Thinking of Mike Atherton opening the batting for England makes me weep
Where’s the best place you’ve ever been, and why was it so good?
Cariaccou, an island off Grenada. There’s a B&B there with five rooms run by a Swedish couple who do Nordic stuff to the fish of the Caribbean so it’s all smoked lobster and gravad barracuda. And there aren’t really any people.
What’s the best thing you can cook, and why is it so good?
Baked potato put in the oven at full heat and left until it goes hard and almost black, then smashed and dressed with its own weight of butter and lots of salt and pepper. Tastes as much like a childhood bonfire night as possible and it is something no restaurant is able to do. (although I had a ‘baked potato consomme’ at El Bulli in 2004 that came close).
How do you make yourself happy?
By going home. And then going to sleep.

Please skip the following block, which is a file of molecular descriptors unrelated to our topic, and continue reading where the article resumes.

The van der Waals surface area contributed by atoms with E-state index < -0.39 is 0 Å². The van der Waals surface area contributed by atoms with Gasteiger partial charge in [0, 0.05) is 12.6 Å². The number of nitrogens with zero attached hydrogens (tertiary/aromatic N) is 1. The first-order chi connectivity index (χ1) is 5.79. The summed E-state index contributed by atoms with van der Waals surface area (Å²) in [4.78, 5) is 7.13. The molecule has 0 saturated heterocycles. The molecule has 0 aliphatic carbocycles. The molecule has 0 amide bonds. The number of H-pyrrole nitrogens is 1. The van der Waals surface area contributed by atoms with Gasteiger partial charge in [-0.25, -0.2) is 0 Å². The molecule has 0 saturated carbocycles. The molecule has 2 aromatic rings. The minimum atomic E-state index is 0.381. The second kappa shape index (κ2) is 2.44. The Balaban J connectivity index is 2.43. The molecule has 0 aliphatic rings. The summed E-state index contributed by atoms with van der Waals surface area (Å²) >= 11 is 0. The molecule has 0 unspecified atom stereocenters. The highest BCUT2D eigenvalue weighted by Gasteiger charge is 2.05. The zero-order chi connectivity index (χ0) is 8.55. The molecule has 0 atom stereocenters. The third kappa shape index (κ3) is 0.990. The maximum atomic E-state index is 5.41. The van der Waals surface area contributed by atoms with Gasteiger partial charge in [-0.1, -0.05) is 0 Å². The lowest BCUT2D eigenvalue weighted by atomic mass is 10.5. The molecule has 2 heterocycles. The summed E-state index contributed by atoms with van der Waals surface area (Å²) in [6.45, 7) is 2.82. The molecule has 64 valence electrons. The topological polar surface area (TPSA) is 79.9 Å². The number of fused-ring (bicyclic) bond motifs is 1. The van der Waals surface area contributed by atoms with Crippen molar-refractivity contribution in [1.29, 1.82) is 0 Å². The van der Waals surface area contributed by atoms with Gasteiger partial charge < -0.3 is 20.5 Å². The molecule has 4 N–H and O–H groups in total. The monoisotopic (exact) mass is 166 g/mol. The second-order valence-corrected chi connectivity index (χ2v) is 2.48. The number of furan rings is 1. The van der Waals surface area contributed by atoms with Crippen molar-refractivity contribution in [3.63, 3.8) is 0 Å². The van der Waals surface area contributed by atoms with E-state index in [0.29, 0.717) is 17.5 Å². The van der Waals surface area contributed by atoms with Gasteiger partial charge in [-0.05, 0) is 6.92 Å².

Name the art and/or culture that most inspires you or enriches your leisure time.
The novel. I have no interest in poetry anymore and I have never much cared for music or painting or dance or theatre or any of that shit you have to do with a load of other people pretending to enjoy themselves. The novel is all I need. I have probably read all the great ones of the past so I am generally rereading one of those, while at the same time going through a stack of novels by new young writers which are mostly rubbish but then when you come on a great one are very exciting because the author is not dead and may thus write more.
Can you name something you’ve bought that you would never give away, and why you wouldn’t?